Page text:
Afghanistan falls: Last-ditch legal action by Afghans trapped in Kabul thrown out by NZ judge

Last-ditch legal action by desperate Afghan nationals trapped outside Kabul airport has been rejected by a New Zealand judge, who while accepting their “lives are at risk”, found there was nothing he could do to help them.

An urgent High Court injunction application came before Justice Francis Cooke on Friday afternoon.

Filed by a group of Afghan nationals, it sought to challenge decisions of the Minister of Immigration Kris Faafoi and the chief executive of the Ministry of Business, Innovation and Employment (MBIE) to stop processing visa applications after the deteriorating security situation in Afghanistan which had fallen under Taliban control.

They also wanted to fight the decision to not address the position of unprocessed visa applications when evacuating Afghan nationals after the withdrawal of US forces and their allies.

Justice Cooke held an urgent hearing via telephone conference last night, with lawyers arguing on behalf of six Afghans who had made residency applications from March 2018, with the last received on May 12 this year.

“As I understand the allegations, the applications were no longer processed because the introduction of the Covid-19 border controls meant that the applicants would not be able to enter New Zealand if their applications were granted,” Justice Cooke wrote in a judgment released this morning.

“But when the evacuation attempts commenced only those who had actually been granted visas qualified for evacuation.

“I accept that there is an argument that this outcome is not rational. The visa applications were not processed because the applicants could not enter New Zealand, and yet they were not eligible to be evacuated because they did not hold a visa. That is a catch 22 that may not be consistent with the lawful exercise of the statutory powers.”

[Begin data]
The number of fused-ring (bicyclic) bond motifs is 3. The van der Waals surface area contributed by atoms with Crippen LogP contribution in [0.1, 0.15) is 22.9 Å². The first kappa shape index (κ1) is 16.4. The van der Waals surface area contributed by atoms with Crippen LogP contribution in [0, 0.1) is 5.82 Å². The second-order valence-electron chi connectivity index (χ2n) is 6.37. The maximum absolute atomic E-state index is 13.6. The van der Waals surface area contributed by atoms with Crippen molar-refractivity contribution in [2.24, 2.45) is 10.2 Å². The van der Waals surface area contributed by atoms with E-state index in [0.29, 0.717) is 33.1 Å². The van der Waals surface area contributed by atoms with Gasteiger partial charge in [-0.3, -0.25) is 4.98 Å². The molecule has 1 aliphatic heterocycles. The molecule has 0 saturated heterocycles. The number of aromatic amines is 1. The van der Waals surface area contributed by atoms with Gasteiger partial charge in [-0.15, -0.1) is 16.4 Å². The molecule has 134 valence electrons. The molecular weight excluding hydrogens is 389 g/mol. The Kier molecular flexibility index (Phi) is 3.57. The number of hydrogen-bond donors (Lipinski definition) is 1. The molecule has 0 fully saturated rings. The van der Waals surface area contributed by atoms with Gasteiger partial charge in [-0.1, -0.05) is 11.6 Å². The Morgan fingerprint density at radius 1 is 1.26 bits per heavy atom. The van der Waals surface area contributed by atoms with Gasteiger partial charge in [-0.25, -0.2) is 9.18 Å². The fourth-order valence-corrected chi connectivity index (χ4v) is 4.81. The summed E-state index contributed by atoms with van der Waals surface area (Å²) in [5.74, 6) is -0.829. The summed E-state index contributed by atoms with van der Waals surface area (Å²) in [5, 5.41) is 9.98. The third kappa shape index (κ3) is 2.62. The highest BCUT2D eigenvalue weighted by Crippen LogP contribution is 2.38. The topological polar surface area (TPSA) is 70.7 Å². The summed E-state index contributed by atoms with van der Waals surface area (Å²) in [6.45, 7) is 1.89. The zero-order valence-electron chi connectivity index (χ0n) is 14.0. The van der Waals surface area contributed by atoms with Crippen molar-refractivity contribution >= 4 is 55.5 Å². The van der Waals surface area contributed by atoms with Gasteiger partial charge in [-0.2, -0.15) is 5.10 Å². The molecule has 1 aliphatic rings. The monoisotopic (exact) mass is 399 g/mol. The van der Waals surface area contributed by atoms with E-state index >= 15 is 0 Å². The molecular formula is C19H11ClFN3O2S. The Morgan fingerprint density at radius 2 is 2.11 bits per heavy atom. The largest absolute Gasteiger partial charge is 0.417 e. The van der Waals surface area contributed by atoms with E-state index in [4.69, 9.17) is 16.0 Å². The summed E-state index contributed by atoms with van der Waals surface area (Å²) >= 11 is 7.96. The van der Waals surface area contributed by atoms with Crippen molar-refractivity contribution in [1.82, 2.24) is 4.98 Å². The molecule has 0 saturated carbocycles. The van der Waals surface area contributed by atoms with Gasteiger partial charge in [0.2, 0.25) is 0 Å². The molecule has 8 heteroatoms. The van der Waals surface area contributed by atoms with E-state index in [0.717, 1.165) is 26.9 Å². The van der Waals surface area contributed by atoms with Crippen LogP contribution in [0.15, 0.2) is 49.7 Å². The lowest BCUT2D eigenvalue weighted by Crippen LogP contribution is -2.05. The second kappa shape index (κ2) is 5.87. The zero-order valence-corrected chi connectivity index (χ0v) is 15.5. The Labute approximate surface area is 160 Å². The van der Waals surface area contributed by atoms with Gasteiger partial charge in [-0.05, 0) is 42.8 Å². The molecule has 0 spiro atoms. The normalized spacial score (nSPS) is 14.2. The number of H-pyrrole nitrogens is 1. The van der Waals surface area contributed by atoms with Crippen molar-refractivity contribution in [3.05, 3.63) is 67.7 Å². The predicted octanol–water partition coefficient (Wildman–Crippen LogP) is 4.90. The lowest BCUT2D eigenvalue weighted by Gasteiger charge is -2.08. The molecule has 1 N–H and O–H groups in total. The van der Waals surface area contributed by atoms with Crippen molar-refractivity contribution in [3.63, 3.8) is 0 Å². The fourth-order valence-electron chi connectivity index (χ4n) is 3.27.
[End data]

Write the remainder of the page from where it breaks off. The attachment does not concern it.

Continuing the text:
The group were “obviously in a perilous situation and their lives are at risk”, the judge accepted, noting that they might not be able to be evacuated from Kabul airport.

The judge was provided a copy of a document prepared for the Cabinet Covid Committee on August 19 as Faafoi updated other ministers.

It included a proposal that the group to be evacuated from Afghanistan only include New Zealand citizens, residents and those with visas.

The position of those who had applied to come to New Zealand was addressed with the document recording, “There are also Afghanistan citizens who have visa applications that have not been processed. I do not consider it is a priority to fast track processing for this group at this point as part of the short-term emergency response. We could explore this option later.”

Justice Cooke said while matters have developed since that time, the point is that the ministers had considered who should be eligible for the evacuation efforts, and the focus was on those who already had the right to enter.

“That could be said to be an arbitrary cut off, but in such difficult circumstances hard decisions need to be made,” the judge said.

The judge also noted that given that evacuation from Kabul airport was now “effectively closed to other than US nationals” – and with news this morning that the last US planes had left and Taliban were celebrating with gunfire into the air – “any interim orders will not appear to have any realistic effect”.

“The reality is that the applicants are among a larger group in humanitarian peril,” the judge said.

“I have been advised that there have been approximately 600 expressions of interest with respect to temporary entry.

“A decision has been made to seek to address the plight of these people by other means. It was and is not anticipated they can be evacuated from Kabul airport. It is hoped that they may find another way out of Afghanistan.

“And the respondents are in the process of addressing applications to allow them to come to New Zealand if they are able to, and if they meet the relevant criteria.”

In concluding, Justice Cooke was satisfied from the assurances he had been given that the plight of the Afghans had been considered by ministers “and difficult decisions have been made”.

“It is not appropriate for the court to cut across these decisions by way of interim relief. For these reasons I have decided to decline the application,” the judge’s decision says.

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